May 13, 2015

Introduction to taking a tour of China

I am generally an independent traveler.  I rarely travel with groups except when they include other professional travel writers.  For my 9-day Triangle Tour of China with Palace Travel, the group consisted of 11 people—5 couples and 1 couple with a teenager.  It was a perfect size.

group with Palace Travel, in front of gate to Forbidden City, Beijing, China
my group in front of gate to Forbidden City in Beijing


     What I really liked about the tour

●the itinerary.  It hit the main UNESCO sites in just 9 days, and ran from a Saturday to a Sunday so that only 1 week of time needed to be taken off work.  It would have been nice to visit more areas and stay longer—there are other tours for that--but the extra time wasn’t an option for me then.
 
●the tour bus.  I would call it a mini-bus.  It had plenty of room, big windows, and was easy in and out.  I really dislike smaller vans. 
 
●the hand-holding.  I know I would not like to visit China my first time on my own.  A tour is a must. 
 
●the exercise.  I expected a tour of China to be exhausting.  So much is crammed into each day that I would fall exhausted into a deep sleep each night. 
 
●the price.  I think the price for the air, hotels, admissions, guide, bus, and most meals is a real bargain. 
 

     Advantages to taking an organized tour

●The must-see tourist attractions are seen efficiently and with minimal hassle.  No waiting for buses, no standing in line for tickets, no trying to figure things out in a foreign language.  Someone else does all the grunt work.
 
●Hotels are all pre-selected and feature comforting amenities.  I adored the buffet breakfasts, which included plenty of fresh fruit as well as dim sum and other local delicacies but also American bacon-and-eggs and made-to-order omelette options.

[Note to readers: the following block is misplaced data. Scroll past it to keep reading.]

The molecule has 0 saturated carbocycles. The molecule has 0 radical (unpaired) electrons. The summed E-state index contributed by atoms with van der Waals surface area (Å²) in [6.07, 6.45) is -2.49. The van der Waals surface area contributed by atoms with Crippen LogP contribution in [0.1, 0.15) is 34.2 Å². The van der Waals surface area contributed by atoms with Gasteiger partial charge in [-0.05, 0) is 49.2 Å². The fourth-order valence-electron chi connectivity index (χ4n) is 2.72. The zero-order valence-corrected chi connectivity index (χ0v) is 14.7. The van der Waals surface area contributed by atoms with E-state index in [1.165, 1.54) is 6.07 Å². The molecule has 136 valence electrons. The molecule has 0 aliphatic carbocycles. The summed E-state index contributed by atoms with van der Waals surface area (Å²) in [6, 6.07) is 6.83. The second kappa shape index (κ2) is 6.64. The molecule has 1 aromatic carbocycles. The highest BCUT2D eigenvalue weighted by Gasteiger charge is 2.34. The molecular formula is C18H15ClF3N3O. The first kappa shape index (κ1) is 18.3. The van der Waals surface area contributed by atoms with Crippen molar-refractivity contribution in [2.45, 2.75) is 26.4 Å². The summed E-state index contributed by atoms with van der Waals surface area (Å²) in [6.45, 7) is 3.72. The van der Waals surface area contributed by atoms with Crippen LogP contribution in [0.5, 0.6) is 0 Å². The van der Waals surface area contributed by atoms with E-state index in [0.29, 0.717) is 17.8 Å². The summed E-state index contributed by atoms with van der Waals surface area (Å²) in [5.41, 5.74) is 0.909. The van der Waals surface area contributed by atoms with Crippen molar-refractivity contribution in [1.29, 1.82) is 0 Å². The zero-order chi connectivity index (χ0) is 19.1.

●A guide/”local friend” shows you around, teaches you how to bargain, and reminds you to be careful of pickpockets.  The guide fills you in on history and traditions and provides insight into their country.  Ours answered questions that allowed us a glimpse into their daily life.  Tour guides must get relicensed each year and so do keep up on changes and provide current information.


Our hard-working guides made our trip memorable:

tour guide Mark at Forbidden City in Beijing, China
well-spoken and knowledgeable Mark, at Forbidden City
in Beijing


tour guide Henry at The Bund in Shanghai, China
techie and hip Henry, at The Bund in Shanghai


tour guide Jackie at the Terracotta Warriors in Xi'an
stand-up comedian and entertainer Jackie, at the Terracotta Warriors
in Xi’an


I will be blogging about this China trip over the next few months.  Please join me as I recall the adventure.  We will begin in Beijing.


Things to do in Beijing. 

Best souvenirs of China.

Travel articles to inspire and help you plan some spectacular local and foreign getaways. 

images ©2015 Carole Terwilliger Meyers  

1 comment:

  1. Hi Carole,
    Your tour guides do look hip and fun, an important aspect of enjoying the tour, I believe. Teaching you how to bargain seems a great benefit, too.
    Josie

    ReplyDelete

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